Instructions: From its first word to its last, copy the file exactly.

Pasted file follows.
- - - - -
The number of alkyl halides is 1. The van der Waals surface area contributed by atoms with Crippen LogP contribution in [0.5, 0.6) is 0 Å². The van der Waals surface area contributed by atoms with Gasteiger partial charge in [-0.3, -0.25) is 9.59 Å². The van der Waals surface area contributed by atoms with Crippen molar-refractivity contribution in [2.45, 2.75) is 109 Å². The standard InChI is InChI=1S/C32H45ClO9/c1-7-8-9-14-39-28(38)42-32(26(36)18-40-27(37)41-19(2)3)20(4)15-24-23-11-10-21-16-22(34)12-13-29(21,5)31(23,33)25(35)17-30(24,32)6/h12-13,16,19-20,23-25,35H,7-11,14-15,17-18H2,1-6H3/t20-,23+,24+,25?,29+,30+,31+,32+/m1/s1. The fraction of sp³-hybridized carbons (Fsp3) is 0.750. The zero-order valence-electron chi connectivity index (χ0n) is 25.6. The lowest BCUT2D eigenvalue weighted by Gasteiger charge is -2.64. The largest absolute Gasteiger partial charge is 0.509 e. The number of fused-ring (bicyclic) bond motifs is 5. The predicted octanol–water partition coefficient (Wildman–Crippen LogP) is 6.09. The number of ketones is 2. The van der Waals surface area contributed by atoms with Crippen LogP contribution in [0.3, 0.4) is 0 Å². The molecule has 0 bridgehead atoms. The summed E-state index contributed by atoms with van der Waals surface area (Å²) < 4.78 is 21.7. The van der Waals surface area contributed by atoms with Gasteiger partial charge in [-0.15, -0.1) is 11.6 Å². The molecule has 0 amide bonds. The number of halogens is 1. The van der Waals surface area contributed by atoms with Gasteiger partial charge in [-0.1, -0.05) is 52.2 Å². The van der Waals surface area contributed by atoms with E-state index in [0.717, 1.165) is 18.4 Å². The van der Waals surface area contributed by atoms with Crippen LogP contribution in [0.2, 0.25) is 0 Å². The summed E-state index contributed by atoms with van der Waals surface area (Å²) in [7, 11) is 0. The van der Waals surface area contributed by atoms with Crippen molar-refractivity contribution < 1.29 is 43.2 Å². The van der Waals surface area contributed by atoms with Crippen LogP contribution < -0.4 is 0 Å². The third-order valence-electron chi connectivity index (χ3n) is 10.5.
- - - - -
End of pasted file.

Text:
The number of alkyl halides is 1. The van der Waals surface area contributed by atoms with Crippen LogP contribution in [0.5, 0.6) is 0 Å². The van der Waals surface area contributed by atoms with Gasteiger partial charge in [-0.3, -0.25) is 9.59 Å². The van der Waals surface area contributed by atoms with Crippen molar-refractivity contribution in [2.45, 2.75) is 109 Å². The standard InChI is InChI=1S/C32H45ClO9/c1-7-8-9-14-39-28(38)42-32(26(36)18-40-27(37)41-19(2)3)20(4)15-24-23-11-10-21-16-22(34)12-13-29(21,5)31(23,33)25(35)17-30(24,32)6/h12-13,16,19-20,23-25,35H,7-11,14-15,17-18H2,1-6H3/t20-,23+,24+,25?,29+,30+,31+,32+/m1/s1. The fraction of sp³-hybridized carbons (Fsp3) is 0.750. The zero-order valence-electron chi connectivity index (χ0n) is 25.6. The lowest BCUT2D eigenvalue weighted by Gasteiger charge is -2.64. The largest absolute Gasteiger partial charge is 0.509 e. The number of fused-ring (bicyclic) bond motifs is 5. The predicted octanol–water partition coefficient (Wildman–Crippen LogP) is 6.09. The number of ketones is 2. The van der Waals surface area contributed by atoms with Crippen LogP contribution in [0.3, 0.4) is 0 Å². The molecule has 0 bridgehead atoms. The summed E-state index contributed by atoms with van der Waals surface area (Å²) < 4.78 is 21.7. The van der Waals surface area contributed by atoms with Gasteiger partial charge in [-0.15, -0.1) is 11.6 Å². The molecule has 0 amide bonds. The number of halogens is 1. The van der Waals surface area contributed by atoms with Gasteiger partial charge in [-0.1, -0.05) is 52.2 Å². The van der Waals surface area contributed by atoms with E-state index in [0.717, 1.165) is 18.4 Å². The van der Waals surface area contributed by atoms with Crippen LogP contribution in [0.2, 0.25) is 0 Å². The summed E-state index contributed by atoms with van der Waals surface area (Å²) in [7, 11) is 0. The van der Waals surface area contributed by atoms with Crippen molar-refractivity contribution < 1.29 is 43.2 Å². The van der Waals surface area contributed by atoms with Crippen LogP contribution < -0.4 is 0 Å². The third-order valence-electron chi connectivity index (χ3n) is 10.5.